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Towards Consistent Principles of Flexicurity

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  • Tangian, Andranik
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    Abstract

    The paper contains analysis of, critical remarks on, and constructive suggestions to Towards Common Principles of Flexicurtity of the European Commission (2007). The latter promotes relaxing the employment protection legislation while providing advances in employment and social security for flexible workforces, like fixed-term, part-time and agency workers, or self-employed. The default assumption, that relaxing labour laws can be compensated by these advances, is criticised as the compensating measures are regarded as vague and insufficient. Therefore, some additional measures are proposed to counterbalance the actual flexibilisation of employment relations, including (1) flexinsurance, a kind of progressive flexibilisation tax, meaning that the employer's contribution to social security should be proportional to the flexibility of the contract/risk of becoming unemployed, (2) elements of the basic minimum income model, (3) workplace tax for worse working conditions of atypically employed which should protect 'the working environment' in the same way as the green tax protects the natural environment, and (4) constraining financial markets. It is argued that all of these meet interests of social partners and solve contradictions between several European policies. --

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    Bibliographic Info

    Paper provided by Wirtschafts- und Sozialwissenschaftliches Institut (WSI), Hans-Böckler-Stiftung in its series WSI Discussion Papers with number 159.

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    Date of creation: 2008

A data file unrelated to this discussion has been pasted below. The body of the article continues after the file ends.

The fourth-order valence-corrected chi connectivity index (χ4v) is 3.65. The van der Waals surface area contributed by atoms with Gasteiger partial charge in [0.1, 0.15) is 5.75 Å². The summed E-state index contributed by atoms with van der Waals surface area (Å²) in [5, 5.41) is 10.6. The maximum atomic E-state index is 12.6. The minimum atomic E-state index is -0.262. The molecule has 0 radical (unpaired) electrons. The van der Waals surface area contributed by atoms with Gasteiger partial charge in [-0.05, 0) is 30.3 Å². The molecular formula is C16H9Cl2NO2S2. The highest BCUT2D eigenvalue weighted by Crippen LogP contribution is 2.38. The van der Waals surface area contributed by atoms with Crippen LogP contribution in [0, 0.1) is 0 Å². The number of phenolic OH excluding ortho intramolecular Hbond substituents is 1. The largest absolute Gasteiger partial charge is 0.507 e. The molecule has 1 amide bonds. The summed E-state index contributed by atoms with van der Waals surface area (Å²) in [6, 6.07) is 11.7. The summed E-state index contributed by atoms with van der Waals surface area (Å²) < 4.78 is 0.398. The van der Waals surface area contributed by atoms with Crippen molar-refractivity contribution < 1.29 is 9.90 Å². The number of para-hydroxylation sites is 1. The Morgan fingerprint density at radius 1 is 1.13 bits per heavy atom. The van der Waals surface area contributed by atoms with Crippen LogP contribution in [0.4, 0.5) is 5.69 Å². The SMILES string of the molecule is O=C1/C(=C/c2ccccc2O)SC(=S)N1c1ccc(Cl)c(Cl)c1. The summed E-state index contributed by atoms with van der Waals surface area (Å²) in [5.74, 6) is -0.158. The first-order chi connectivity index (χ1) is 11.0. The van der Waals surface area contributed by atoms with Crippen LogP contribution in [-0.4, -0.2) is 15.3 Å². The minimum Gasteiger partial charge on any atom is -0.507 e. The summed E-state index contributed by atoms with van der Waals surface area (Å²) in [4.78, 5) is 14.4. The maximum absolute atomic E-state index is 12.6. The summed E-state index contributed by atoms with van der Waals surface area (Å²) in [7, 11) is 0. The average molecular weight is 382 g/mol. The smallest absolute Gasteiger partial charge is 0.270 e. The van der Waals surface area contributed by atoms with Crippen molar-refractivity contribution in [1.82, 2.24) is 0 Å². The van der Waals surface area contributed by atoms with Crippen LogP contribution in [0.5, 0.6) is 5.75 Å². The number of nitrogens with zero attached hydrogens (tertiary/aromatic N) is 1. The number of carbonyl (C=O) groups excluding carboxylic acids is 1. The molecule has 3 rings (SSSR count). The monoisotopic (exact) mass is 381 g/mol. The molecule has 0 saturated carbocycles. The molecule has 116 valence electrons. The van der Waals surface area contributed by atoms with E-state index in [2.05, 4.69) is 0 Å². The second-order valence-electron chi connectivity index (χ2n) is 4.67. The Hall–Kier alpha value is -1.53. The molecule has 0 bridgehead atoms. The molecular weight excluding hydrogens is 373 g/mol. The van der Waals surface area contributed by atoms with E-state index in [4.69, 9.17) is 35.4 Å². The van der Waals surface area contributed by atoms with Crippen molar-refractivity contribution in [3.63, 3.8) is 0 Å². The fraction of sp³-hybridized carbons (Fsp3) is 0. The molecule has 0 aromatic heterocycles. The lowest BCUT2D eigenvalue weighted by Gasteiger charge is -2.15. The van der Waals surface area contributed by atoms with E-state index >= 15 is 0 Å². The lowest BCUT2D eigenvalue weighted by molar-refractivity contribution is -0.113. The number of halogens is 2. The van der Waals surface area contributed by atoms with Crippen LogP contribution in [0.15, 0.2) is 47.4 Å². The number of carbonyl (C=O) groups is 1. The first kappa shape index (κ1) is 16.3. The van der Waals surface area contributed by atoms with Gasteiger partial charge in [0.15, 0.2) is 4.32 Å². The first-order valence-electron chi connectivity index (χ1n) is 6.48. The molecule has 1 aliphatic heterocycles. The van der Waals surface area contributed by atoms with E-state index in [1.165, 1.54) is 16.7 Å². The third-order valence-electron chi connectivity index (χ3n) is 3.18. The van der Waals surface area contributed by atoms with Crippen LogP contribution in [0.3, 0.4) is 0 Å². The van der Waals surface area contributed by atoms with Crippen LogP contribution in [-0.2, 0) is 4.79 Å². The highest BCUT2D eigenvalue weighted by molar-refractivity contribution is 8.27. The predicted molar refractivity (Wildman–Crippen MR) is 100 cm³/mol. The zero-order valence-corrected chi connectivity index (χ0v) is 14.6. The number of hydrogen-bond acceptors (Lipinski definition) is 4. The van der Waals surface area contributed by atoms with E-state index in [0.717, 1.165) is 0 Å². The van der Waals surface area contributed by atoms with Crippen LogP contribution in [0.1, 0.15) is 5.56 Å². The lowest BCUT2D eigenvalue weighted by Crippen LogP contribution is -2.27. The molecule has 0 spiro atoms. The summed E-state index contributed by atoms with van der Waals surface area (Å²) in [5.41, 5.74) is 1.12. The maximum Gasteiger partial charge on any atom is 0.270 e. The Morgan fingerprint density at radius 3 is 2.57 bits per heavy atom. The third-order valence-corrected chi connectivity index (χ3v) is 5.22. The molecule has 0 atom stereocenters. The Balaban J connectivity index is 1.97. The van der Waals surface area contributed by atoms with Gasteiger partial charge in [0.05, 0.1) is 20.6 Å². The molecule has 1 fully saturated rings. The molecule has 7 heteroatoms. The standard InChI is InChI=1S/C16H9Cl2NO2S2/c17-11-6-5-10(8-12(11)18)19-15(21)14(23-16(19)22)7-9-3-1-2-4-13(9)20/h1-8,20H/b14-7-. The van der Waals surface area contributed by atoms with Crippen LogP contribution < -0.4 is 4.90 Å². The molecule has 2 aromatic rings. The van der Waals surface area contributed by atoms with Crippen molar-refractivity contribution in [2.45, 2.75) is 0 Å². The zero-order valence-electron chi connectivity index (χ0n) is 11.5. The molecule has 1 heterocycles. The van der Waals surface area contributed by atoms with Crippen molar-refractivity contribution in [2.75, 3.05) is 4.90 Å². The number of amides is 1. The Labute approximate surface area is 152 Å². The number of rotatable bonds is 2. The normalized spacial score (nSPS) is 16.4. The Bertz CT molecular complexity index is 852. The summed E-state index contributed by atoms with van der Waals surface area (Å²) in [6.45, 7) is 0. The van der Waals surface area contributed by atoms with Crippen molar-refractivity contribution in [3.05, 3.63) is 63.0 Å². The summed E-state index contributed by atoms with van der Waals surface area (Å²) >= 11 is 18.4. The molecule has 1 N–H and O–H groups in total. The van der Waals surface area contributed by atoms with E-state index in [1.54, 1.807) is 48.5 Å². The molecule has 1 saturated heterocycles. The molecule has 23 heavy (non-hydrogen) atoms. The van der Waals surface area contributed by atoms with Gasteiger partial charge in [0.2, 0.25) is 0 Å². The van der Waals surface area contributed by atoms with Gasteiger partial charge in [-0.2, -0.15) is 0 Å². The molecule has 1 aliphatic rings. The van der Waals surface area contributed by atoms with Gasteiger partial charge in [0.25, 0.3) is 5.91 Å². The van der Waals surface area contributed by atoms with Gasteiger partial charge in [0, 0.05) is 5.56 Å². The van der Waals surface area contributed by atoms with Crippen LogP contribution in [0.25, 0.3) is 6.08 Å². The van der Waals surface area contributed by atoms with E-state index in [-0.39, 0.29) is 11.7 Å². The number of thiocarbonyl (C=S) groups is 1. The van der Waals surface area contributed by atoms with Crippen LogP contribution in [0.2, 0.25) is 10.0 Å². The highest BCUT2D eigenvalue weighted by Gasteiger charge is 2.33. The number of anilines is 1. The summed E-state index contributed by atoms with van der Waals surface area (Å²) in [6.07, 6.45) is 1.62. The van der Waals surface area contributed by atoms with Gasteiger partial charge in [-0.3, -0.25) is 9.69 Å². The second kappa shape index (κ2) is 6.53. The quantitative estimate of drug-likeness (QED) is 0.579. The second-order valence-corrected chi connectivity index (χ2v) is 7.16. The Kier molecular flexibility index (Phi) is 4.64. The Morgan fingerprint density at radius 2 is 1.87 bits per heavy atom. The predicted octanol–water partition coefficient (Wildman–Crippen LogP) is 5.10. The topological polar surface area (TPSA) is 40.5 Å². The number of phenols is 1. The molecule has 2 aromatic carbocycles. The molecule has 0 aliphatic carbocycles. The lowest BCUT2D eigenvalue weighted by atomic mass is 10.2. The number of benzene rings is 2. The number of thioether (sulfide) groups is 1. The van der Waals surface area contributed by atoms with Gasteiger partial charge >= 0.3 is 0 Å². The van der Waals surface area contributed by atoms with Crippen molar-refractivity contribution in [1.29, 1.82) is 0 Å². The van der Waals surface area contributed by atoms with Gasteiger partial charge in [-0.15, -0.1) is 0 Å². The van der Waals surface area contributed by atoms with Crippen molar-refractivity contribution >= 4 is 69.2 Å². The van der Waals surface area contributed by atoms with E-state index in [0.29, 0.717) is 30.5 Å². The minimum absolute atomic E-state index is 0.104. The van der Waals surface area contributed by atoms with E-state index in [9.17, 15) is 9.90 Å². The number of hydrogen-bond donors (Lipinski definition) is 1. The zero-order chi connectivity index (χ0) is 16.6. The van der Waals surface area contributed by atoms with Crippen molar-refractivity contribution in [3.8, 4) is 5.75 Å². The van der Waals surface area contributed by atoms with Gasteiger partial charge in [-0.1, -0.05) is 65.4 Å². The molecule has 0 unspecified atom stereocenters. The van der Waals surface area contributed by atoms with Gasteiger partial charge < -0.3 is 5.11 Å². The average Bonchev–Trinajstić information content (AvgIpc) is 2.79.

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    Handle: RePEc:zbw:wsidps:159

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    Please report citation or reference errors to , or , if you are the registered author of the cited work, log in to your RePEc Author Service profile, click on "citations" and make appropriate adjustments.:
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    1. Fabiano Schivardi & Roberto Torrini, 2003. "Firm Size Distribution and EPL in Italy," William Davidson Institute Working Papers Series 2003-613, William Davidson Institute at the University of Michigan.
    2. Murray Leibbrandt & Laura Poswell & Pranushka & Matthew Welch & Ingrid Woolard, 2004. "Measuring recent changes in South African inequality and poverty using 1996 and 2001 census data," SALDRU/CSSR Working Papers 084, Southern Africa Labour and Development Research Unit, University of Cape Town.
    3. Boeri, Tito & Jimeno, Juan Francisco, 2003. "The Effects of Employment Protection: Learning from Variable Enforcement," CEPR Discussion Papers 3926, C.E.P.R. Discussion Papers.
    4. Haltiwanger, John & Scarpetta, Stefano & Schweiger, Helena, 2006. "Assessing job flows across countries : the role of industry, firm size, and regulations," Policy Research Working Paper Series 4070, The World Bank.
    5. Burgess, Simon & Knetter, Michael & Michelacci, Claudio, 2000. "Employment and Output Adjustment in the OECD: A Disaggregate Analysis of the Role of Job Security Provisions," Economica, London School of Economics and Political Science, vol. 67(267), pages 419-35, August.
    6. Julián Messina & Giovanna Vallanti, 2007. "Job Flow Dynamics and Firing Restrictions: Evidence from Europe," Economic Journal, Royal Economic Society, vol. 117(521), pages 279-301, 06.
    7. Micco, Alejandro & Pagés, Carmen, 2006. "The Economic Effects of Employment Protection: Evidence from International Industry-Level Data," IZA Discussion Papers 2433, Institute for the Study of Labor (IZA).
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    Cited by:
    1. Tangian, Andranik, 2008. "On the European readiness for flexicurity: Empirical evidence with OECD/HBS methodologies and reform proposals," WSI Discussion Papers 160, Wirtschafts- und Sozialwissenschaftliches Institut (WSI), Hans-Böckler-Stiftung.
    2. Tangian, Andranik, 2012. "Statistical test for the mathematical theory of democracy," WSI Discussion Papers 179, Wirtschafts- und Sozialwissenschaftliches Institut (WSI), Hans-Böckler-Stiftung.

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